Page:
Footage Firm has done it again. After going overboard giving away royalty-free HD looping background stock footage clips, they have now released 10 brand new HD stock footage collections. Featuring clips from US and Europe cities and countryside, to exotic locations with paradise like natural scenery, these new HD clips are the missing tool in your kit to produce better and brighter media.
Getting the stock footage that you need for your project might be cumbersome or just too expensive to even consider, but these guys have already done the work for you, and as a promotion they are giving it away for a limited time only. Be it a commercial, short film, product presentation or music video, a piece of stock footage can give it that much more impact that you need.
These 10 collections come loaded with pieces of footage in both HD ad SD format and work out of the box with any computer and any software you use for your projects. They are properly categorized for your unique needs. You can even check out the sample clips from every collection right here.
As with the previous campaign, Footage Firm is giving these DVD’s to you free of charge, they only ask of you to cover the S&H expenses by yourself. That means that for less than $9 a disc you can get this $2500 collection. Hurry up though, they are only giving out a limited number of copies and if you don’t act fast enough you’ll be stuck with the regular price. So head over there now!
Footage Firm has released 11 new royalty free HD looping background stock footage collections. As an introduction scheme they are giving the DVDs away for free for a limited time. They are a total of 250 HD backgrounds, which come in both SD and HD formats packaged into a DVD. The whole set usually runs for close to $3000 (about $250 per DVD), but today you’re in luck.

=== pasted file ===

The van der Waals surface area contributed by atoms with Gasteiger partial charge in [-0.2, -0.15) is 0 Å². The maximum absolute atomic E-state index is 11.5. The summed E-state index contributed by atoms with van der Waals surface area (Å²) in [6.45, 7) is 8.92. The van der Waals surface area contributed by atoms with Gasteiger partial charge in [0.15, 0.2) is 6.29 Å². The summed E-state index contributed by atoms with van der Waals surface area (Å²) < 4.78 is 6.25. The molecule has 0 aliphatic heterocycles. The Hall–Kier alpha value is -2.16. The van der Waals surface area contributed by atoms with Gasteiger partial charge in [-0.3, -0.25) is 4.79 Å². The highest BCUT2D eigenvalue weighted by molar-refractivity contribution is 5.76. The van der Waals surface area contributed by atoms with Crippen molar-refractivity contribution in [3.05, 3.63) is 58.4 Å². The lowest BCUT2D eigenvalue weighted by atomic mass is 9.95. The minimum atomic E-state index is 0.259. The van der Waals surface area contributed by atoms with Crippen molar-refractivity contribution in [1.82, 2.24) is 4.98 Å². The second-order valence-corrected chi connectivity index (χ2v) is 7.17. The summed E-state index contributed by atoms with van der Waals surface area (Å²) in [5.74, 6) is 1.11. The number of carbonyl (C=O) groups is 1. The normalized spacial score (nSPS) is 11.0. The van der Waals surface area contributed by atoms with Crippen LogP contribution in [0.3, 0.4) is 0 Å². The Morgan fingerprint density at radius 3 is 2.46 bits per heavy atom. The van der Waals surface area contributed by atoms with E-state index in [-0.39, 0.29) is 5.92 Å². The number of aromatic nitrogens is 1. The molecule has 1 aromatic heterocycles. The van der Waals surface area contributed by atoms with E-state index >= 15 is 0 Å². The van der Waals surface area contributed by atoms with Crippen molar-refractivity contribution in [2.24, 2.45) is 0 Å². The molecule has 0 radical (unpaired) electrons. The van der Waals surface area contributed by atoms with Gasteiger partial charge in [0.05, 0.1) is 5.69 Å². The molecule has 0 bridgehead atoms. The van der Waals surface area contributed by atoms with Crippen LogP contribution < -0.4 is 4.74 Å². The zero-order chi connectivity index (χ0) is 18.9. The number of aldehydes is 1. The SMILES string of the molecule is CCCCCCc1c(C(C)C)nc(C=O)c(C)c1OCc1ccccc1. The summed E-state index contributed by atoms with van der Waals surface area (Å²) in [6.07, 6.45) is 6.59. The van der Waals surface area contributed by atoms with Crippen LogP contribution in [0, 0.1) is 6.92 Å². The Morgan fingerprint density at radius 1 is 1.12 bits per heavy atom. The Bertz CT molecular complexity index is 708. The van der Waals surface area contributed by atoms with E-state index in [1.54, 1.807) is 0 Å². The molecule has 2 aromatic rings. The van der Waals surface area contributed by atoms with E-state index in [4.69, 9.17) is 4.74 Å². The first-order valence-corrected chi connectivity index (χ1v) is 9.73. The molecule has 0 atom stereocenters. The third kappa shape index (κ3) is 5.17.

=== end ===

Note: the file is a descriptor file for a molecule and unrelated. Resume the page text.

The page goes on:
In the DVDs, you’ll see that you can preview the clips on their dedicated pages. There are scenes like EKG screens, fire pieces, musical instruments, and sports gear. They’re all rendered in 3D, which as you can imagine, simply looks spectacular.
When I first heard of this promotion, the first question that came to my mind was the most obvious one: What’s the cactch? There is actually no catch, but we do live in a world where no physical product can be completely free. In this case you will have to pay the shipping & handling fees for the delivery of the discs. This is about $8 per disc, which doesn’t even compare to the real value of this footage.
Now I know that there are some people that will flinch at the sight of even the smallest of fees, but rest assure, this is the real deal. You can check around with other companies, and you will see that a discs like these, even from the cheapest of sources (which should also say a lot about the quality) go for $25-$50 plus S&H each.
So what are you waiting for? They started with a 500 copies stock, but by now I can only imagine there are but a few copies left. So get there already and claim yours. They won’t be around for long
ScreenCastle.com is a new service. It uses a small Java application to record your screen. Once you are done recording the video is uploaded to ScreenCastle as a Flash format video file (flv). They will give you a unique ID and several codes (embed, forum, thumbnails, download) to share it with your friends and the world.